Panel Paper: After 1990s Changes in Safety Net, Children's Poverty Fell but Deep Poverty Rose

Saturday, November 8, 2014 : 9:10 AM
Santa Ana (Convention Center)

*Names in bold indicate Presenter

Danilo Trisi1,2 and Arloc Sherman2, (1)University of Maryland, (2)Center on Budget and Policy Priorities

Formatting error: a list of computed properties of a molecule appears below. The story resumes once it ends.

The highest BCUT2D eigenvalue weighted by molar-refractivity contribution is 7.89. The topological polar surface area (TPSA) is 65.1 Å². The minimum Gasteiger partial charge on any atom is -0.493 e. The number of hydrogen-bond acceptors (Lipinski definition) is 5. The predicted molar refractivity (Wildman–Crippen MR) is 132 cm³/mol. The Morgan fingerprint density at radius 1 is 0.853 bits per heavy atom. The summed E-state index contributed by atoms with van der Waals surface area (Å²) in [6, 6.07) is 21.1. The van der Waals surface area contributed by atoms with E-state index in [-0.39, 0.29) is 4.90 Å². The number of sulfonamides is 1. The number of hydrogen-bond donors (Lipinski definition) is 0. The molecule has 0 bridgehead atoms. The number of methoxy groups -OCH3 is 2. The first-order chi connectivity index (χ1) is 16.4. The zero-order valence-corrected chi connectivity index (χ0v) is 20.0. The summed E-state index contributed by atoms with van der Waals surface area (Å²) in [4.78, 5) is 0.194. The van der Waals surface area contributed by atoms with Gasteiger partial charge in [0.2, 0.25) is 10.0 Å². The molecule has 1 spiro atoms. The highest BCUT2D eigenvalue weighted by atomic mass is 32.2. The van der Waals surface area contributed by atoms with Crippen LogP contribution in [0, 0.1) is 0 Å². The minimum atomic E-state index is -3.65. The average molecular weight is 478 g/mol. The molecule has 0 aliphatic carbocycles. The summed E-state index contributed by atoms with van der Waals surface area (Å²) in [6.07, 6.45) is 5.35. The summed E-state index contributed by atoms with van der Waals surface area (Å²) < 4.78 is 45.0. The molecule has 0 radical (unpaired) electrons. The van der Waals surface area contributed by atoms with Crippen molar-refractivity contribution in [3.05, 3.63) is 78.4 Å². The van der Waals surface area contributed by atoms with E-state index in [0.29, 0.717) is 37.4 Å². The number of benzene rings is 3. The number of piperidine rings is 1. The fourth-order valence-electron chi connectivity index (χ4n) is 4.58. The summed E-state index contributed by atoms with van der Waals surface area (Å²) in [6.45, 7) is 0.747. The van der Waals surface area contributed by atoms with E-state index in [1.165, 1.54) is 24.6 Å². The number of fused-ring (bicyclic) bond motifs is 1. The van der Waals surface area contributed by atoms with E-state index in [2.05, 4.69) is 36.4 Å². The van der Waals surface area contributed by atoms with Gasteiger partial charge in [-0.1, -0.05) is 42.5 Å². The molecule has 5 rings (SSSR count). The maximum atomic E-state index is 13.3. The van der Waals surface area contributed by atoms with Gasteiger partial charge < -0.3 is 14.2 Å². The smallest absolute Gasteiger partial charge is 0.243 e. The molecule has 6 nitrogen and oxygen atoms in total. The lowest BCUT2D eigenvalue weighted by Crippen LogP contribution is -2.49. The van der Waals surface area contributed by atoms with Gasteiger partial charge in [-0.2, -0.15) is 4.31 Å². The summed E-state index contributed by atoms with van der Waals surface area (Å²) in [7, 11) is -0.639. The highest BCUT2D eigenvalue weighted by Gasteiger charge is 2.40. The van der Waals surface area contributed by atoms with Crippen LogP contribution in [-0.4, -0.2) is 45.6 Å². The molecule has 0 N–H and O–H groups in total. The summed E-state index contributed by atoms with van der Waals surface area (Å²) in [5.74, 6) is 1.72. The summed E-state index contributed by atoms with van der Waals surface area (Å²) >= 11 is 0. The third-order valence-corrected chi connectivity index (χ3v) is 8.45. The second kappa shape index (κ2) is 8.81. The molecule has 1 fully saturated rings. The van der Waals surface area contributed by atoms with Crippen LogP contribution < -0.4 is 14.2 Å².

A growing number of studies have examined increases in “deep” or “extreme” poverty among families with children and trends in the number of disconnected single mothers. Most of these studies use Census survey data with varying amounts of underreporting of safety net benefits. Our study contributes to this literature by correcting for underreported TANF, SSI, and SNAP income in the Current Population Survey using baseline data from the ASPE/Urban Institute TRIM3 microsimulation model. These corrections provide a more accurate picture of the economic well-being of families with children and the impact of the safety net on their poverty levels. Our data include both cash and near-cash income and cover the 1995-2010 period, allowing us to analyze the impact of both welfare reform and the recent recession.  Our corrections substantially lower the measured levels of deep poverty in the CPS in any given year.  Perhaps surprisingly, however, we find that the corrections reveal greater increases in deep poverty among children over the decade 1995-2005, while showing less of an increase in poverty and deep poverty during the 2005-2010 period, relative to the uncorrected data.  Consistent with past SIPP analyses – but unlike uncorrected CPS data – the corrected CPS data show that the share of Americans below half the poverty line increased significantly in the decade before the Great Recession, and that this was due to the diminishing poverty effects of income-support programs, especially TANF. Another finding is that safety net and recovery programs responded effectively during the Great Recession, largely averting what would have been a far larger surge in poverty and deep poverty. The results shed light on the strengths and weaknesses of a work-based safety net in a time of high joblessness, as well as the continuing importance of temporary Recovery Act provisions. Our paper also provides detailed characteristics of who is in deep poverty -- and for which groups deep poverty has grown the most – including data on age, race, ethnicity, disability, work participation, benefits receipt, marital status, immigration status and family structure.